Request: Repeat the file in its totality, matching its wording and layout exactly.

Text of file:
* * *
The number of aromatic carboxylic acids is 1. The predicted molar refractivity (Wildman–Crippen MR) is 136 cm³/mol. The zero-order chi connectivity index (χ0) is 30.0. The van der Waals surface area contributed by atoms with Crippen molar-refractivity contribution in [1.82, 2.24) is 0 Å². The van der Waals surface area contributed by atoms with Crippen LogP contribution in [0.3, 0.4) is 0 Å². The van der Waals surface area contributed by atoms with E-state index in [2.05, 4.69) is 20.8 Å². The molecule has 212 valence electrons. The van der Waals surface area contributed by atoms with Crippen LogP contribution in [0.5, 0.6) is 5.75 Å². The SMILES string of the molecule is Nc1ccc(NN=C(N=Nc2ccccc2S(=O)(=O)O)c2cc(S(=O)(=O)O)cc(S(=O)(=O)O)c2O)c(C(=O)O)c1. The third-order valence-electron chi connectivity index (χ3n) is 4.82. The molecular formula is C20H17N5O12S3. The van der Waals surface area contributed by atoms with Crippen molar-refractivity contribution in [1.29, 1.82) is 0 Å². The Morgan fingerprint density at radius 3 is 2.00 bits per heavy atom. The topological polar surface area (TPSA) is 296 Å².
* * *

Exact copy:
The number of aromatic carboxylic acids is 1. The predicted molar refractivity (Wildman–Crippen MR) is 136 cm³/mol. The zero-order chi connectivity index (χ0) is 30.0. The van der Waals surface area contributed by atoms with Crippen molar-refractivity contribution in [1.82, 2.24) is 0 Å². The van der Waals surface area contributed by atoms with Crippen LogP contribution in [0.3, 0.4) is 0 Å². The van der Waals surface area contributed by atoms with E-state index in [2.05, 4.69) is 20.8 Å². The molecule has 212 valence electrons. The van der Waals surface area contributed by atoms with Crippen LogP contribution in [0.5, 0.6) is 5.75 Å². The SMILES string of the molecule is Nc1ccc(NN=C(N=Nc2ccccc2S(=O)(=O)O)c2cc(S(=O)(=O)O)cc(S(=O)(=O)O)c2O)c(C(=O)O)c1. The third-order valence-electron chi connectivity index (χ3n) is 4.82. The molecular formula is C20H17N5O12S3. The van der Waals surface area contributed by atoms with Crippen molar-refractivity contribution in [1.29, 1.82) is 0 Å². The Morgan fingerprint density at radius 3 is 2.00 bits per heavy atom. The topological polar surface area (TPSA) is 296 Å².